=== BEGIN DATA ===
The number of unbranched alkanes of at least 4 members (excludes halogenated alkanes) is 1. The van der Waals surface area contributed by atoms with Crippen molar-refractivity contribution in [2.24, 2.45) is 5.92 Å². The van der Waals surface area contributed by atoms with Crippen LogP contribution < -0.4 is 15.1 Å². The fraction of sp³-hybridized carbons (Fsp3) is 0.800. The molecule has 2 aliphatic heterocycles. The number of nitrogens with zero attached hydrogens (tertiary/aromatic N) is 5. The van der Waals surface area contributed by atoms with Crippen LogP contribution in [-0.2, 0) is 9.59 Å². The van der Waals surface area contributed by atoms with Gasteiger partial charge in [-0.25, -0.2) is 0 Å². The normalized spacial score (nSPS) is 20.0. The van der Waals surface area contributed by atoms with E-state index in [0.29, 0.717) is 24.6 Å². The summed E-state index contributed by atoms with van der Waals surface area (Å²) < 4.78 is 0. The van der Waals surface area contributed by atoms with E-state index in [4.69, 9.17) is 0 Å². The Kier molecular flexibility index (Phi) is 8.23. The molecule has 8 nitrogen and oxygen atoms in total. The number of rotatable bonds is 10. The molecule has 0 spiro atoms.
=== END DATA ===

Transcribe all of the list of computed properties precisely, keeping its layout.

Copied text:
The number of unbranched alkanes of at least 4 members (excludes halogenated alkanes) is 1. The van der Waals surface area contributed by atoms with Crippen molar-refractivity contribution in [2.24, 2.45) is 5.92 Å². The van der Waals surface area contributed by atoms with Crippen LogP contribution < -0.4 is 15.1 Å². The fraction of sp³-hybridized carbons (Fsp3) is 0.800. The molecule has 2 aliphatic heterocycles. The number of nitrogens with zero attached hydrogens (tertiary/aromatic N) is 5. The van der Waals surface area contributed by atoms with Crippen LogP contribution in [-0.2, 0) is 9.59 Å². The van der Waals surface area contributed by atoms with Gasteiger partial charge in [-0.25, -0.2) is 0 Å². The normalized spacial score (nSPS) is 20.0. The van der Waals surface area contributed by atoms with E-state index in [0.29, 0.717) is 24.6 Å². The summed E-state index contributed by atoms with van der Waals surface area (Å²) < 4.78 is 0. The van der Waals surface area contributed by atoms with E-state index in [4.69, 9.17) is 0 Å². The Kier molecular flexibility index (Phi) is 8.23. The molecule has 8 nitrogen and oxygen atoms in total. The number of rotatable bonds is 10. The molecule has 0 spiro atoms.